Yellowstone grizzlies will now be managed under a comprehensive conservation strategy developed by state and federal scientists and managers that includes intensive monitoring of Yellowstone bears, their food, and their habitat.  The conservation strategy incorporates the best available science and allows state and federal agencies to adjust management in response to new scientific information or environmental and bear population changes.  State and federal managers will continue to work cooperatively under this framework to manage and maintain healthy grizzly bear populations throughout the Greater Yellowstone area. 

“This comprehensive conservation strategy, agreed to by all state and federal players involved in grizzly recovery, will ensure that the future of the bear remains bright,” Scarlett noted.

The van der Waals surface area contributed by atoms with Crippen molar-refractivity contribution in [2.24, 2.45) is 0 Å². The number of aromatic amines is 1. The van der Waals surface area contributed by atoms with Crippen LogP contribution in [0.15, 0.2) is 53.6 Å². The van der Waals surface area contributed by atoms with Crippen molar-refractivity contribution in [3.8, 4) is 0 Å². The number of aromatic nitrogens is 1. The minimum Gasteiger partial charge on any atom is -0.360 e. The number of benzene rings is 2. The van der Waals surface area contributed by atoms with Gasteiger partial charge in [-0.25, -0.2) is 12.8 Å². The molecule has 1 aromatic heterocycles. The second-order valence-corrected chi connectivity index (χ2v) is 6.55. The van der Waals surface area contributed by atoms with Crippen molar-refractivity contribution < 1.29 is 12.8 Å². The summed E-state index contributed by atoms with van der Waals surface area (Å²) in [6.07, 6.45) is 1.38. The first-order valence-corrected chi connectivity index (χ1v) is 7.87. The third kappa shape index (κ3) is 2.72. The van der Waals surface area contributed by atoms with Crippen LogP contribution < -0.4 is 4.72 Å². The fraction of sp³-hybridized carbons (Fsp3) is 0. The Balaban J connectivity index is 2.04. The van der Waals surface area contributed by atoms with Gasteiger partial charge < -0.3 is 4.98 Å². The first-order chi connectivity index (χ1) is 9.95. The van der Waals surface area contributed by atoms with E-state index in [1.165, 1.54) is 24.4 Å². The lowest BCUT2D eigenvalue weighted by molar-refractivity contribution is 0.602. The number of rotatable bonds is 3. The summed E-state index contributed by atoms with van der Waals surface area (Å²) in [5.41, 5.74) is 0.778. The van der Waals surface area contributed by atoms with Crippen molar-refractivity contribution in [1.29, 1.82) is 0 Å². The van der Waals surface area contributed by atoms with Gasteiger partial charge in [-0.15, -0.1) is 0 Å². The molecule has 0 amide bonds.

The Yellowstone grizzly bear was listed as a threatened species because of loss of habitat and high mortality resulting from conflicts with humans.  An interagency scientific study team was formed in 1973, and over the years the Yellowstone grizzlies have become the most intensely studied bear population in the world. In the 1980’s a multi-agency team, the Interagency Grizzly Bear Committee (IGBC), was established.  The IGBC managed bear mortality and habitat, worked to build public support, and helped develop adequate regulatory mechanisms for the bears. The IGBC includes the U.S. Geological Survey, U.S. Fish and Wildlife Service, National Park Service, USDA Forest Service, Bureau of Land Management, state wildlife agencies of Idaho, Montana, Wyoming, and Washington; and the provinces of British Columbia and Alberta.  Universities and private organizations have contributed to the study and conservation of the Yellowstone grizzlies as well.